Lift the knee on “&”, step on “a” and step on “1”. Repeat for “In In” There are really 2 levels of performance here. The first example works for Hip Hop WCS and for certain Line Dances. The 2nd one is the Rolling Count – great for Classic WCS and other specific Rhythm Dances. Count: “&a1 &a2″ Call: ” & Step-Step, & Step-Step”
Two examples of TRIPLES in West Coast Swing
A. SYNCOPATED TRIPLE: Step on the “a” count before the “1” – Step on count “1” – and step again on count “2” Count: “&a1 &a2”
The Call: “& Step-Step &a Step”
B. ROLLING COUNT STANDARD TRIPLE: Step on count “1” – Hold the “&” – Step on the “a” – and step again on the “2”.
Count: “&a1 &a2” The Call: “&a Step & Step-Step”
NOTE: More and more MUSICIANS – particularly those who TEACH, are discovering the use of “Rolling Count” in teaching budding performers how to FEEL the music – when to lift the hands for piano – when to take a breath before making the sound on a wind instrument. The discovery of the Rolling Count is playing an important role in the development of both music and dance artists.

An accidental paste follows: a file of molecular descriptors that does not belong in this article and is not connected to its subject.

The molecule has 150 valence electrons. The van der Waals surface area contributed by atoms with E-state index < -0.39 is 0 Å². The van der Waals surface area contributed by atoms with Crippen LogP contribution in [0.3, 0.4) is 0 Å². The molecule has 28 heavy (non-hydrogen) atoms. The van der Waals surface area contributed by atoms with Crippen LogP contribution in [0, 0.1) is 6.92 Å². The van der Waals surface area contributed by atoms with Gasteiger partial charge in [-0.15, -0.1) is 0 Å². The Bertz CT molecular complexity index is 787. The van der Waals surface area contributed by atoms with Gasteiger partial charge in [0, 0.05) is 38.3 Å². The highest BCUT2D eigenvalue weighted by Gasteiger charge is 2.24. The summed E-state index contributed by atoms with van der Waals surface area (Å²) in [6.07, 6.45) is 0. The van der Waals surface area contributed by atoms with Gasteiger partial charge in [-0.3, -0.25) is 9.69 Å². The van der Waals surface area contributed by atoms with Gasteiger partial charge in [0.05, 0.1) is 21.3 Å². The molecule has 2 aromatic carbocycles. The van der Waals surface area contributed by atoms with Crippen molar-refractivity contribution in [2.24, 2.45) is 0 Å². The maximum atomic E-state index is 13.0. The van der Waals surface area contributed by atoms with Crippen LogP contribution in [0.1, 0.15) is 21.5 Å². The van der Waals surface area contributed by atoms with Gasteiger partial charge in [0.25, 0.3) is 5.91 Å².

The Piano Player’s sheet music is far different from that of the drummer – and many times neither can read the sheet music of the other. However -they play the same piece of music at the same time. The DANCER has sheet music that allows him to either match or counter the rhythms of the other players in the band – but always be in time with the music. It is fascinating to watch a dancer who has mastered the art of being the LEAD instrument in the band – while maintaining a solid beat to the music – and a good connection to a partner.
Tell me what the COUNT is, so I can place my feet”
Recently, I have made such a habit of continually updating my articles – that I have coined the phrase “Living Articles” – That means – they are never quite finished. The same article keeps growing as people send questions – and as I unearth new bits of information. If someone’s question was not answered in the article – then I feel that I should add that information to the document. Right? Communication between dancers – spawns discovery. If you have topics that you would like to see in this spot – Please let us know. Thank you for participating in our “process”.
Yours for better dancing through better education.